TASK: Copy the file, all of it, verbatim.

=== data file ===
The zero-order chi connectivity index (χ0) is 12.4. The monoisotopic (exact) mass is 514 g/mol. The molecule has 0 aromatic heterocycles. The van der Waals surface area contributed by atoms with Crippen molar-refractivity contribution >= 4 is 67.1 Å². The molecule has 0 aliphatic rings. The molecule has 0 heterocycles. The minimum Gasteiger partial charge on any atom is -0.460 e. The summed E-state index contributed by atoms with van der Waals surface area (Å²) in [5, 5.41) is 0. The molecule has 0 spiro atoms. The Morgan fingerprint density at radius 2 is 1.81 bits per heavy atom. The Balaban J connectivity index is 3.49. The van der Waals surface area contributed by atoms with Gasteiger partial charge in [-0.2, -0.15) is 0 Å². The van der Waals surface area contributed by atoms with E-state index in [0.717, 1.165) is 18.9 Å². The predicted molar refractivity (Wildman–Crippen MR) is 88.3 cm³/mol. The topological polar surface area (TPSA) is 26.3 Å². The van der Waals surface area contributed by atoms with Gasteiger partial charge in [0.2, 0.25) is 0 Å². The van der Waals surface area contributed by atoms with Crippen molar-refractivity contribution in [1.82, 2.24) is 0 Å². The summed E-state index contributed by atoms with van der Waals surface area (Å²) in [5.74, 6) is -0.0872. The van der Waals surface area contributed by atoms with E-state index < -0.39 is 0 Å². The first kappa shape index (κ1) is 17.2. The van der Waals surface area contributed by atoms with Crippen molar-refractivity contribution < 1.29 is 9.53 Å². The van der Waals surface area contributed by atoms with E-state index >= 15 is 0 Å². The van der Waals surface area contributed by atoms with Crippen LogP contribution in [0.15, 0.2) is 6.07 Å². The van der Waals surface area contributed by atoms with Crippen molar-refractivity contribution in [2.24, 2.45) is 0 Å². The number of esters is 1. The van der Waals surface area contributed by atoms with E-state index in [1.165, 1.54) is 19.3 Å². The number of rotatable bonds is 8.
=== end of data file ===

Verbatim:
The zero-order chi connectivity index (χ0) is 12.4. The monoisotopic (exact) mass is 514 g/mol. The molecule has 0 aromatic heterocycles. The van der Waals surface area contributed by atoms with Crippen molar-refractivity contribution >= 4 is 67.1 Å². The molecule has 0 aliphatic rings. The molecule has 0 heterocycles. The minimum Gasteiger partial charge on any atom is -0.460 e. The summed E-state index contributed by atoms with van der Waals surface area (Å²) in [5, 5.41) is 0. The molecule has 0 spiro atoms. The Morgan fingerprint density at radius 2 is 1.81 bits per heavy atom. The Balaban J connectivity index is 3.49. The van der Waals surface area contributed by atoms with Gasteiger partial charge in [-0.2, -0.15) is 0 Å². The van der Waals surface area contributed by atoms with E-state index in [0.717, 1.165) is 18.9 Å². The predicted molar refractivity (Wildman–Crippen MR) is 88.3 cm³/mol. The topological polar surface area (TPSA) is 26.3 Å². The van der Waals surface area contributed by atoms with Gasteiger partial charge in [0.2, 0.25) is 0 Å². The van der Waals surface area contributed by atoms with Crippen molar-refractivity contribution in [1.82, 2.24) is 0 Å². The summed E-state index contributed by atoms with van der Waals surface area (Å²) in [5.74, 6) is -0.0872. The van der Waals surface area contributed by atoms with E-state index < -0.39 is 0 Å². The first kappa shape index (κ1) is 17.2. The van der Waals surface area contributed by atoms with Crippen molar-refractivity contribution < 1.29 is 9.53 Å². The van der Waals surface area contributed by atoms with E-state index >= 15 is 0 Å². The van der Waals surface area contributed by atoms with Crippen LogP contribution in [0.15, 0.2) is 6.07 Å². The van der Waals surface area contributed by atoms with Crippen molar-refractivity contribution in [2.24, 2.45) is 0 Å². The number of esters is 1. The van der Waals surface area contributed by atoms with E-state index in [1.165, 1.54) is 19.3 Å². The number of rotatable bonds is 8.